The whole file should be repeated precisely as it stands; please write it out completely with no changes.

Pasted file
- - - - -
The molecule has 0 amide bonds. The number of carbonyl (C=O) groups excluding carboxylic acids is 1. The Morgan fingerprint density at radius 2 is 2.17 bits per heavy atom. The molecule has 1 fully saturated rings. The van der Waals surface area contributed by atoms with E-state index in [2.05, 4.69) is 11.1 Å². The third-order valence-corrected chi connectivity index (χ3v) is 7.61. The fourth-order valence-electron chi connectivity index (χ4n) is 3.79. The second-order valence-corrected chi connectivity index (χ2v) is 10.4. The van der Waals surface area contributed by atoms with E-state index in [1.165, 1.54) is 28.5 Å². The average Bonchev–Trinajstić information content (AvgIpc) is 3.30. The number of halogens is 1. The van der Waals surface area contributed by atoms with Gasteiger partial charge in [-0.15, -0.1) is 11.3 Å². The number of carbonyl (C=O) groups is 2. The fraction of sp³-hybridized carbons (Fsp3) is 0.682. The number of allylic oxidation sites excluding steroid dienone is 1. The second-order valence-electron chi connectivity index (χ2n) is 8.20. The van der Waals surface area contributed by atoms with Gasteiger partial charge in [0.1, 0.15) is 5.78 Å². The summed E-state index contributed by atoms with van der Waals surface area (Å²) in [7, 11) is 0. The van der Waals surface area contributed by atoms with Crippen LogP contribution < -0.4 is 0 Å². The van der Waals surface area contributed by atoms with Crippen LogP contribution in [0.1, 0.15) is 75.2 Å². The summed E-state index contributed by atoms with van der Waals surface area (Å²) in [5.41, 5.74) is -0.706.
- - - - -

The molecule has 0 amide bonds. The number of carbonyl (C=O) groups excluding carboxylic acids is 1. The Morgan fingerprint density at radius 2 is 2.17 bits per heavy atom. The molecule has 1 fully saturated rings. The van der Waals surface area contributed by atoms with E-state index in [2.05, 4.69) is 11.1 Å². The third-order valence-corrected chi connectivity index (χ3v) is 7.61. The fourth-order valence-electron chi connectivity index (χ4n) is 3.79. The second-order valence-corrected chi connectivity index (χ2v) is 10.4. The van der Waals surface area contributed by atoms with E-state index in [1.165, 1.54) is 28.5 Å². The average Bonchev–Trinajstić information content (AvgIpc) is 3.30. The number of halogens is 1. The van der Waals surface area contributed by atoms with Gasteiger partial charge in [-0.15, -0.1) is 11.3 Å². The number of carbonyl (C=O) groups is 2. The fraction of sp³-hybridized carbons (Fsp3) is 0.682. The number of allylic oxidation sites excluding steroid dienone is 1. The second-order valence-electron chi connectivity index (χ2n) is 8.20. The van der Waals surface area contributed by atoms with Gasteiger partial charge in [0.1, 0.15) is 5.78 Å². The summed E-state index contributed by atoms with van der Waals surface area (Å²) in [7, 11) is 0. The van der Waals surface area contributed by atoms with Crippen LogP contribution < -0.4 is 0 Å². The van der Waals surface area contributed by atoms with Crippen LogP contribution in [0.1, 0.15) is 75.2 Å². The summed E-state index contributed by atoms with van der Waals surface area (Å²) in [5.41, 5.74) is -0.706.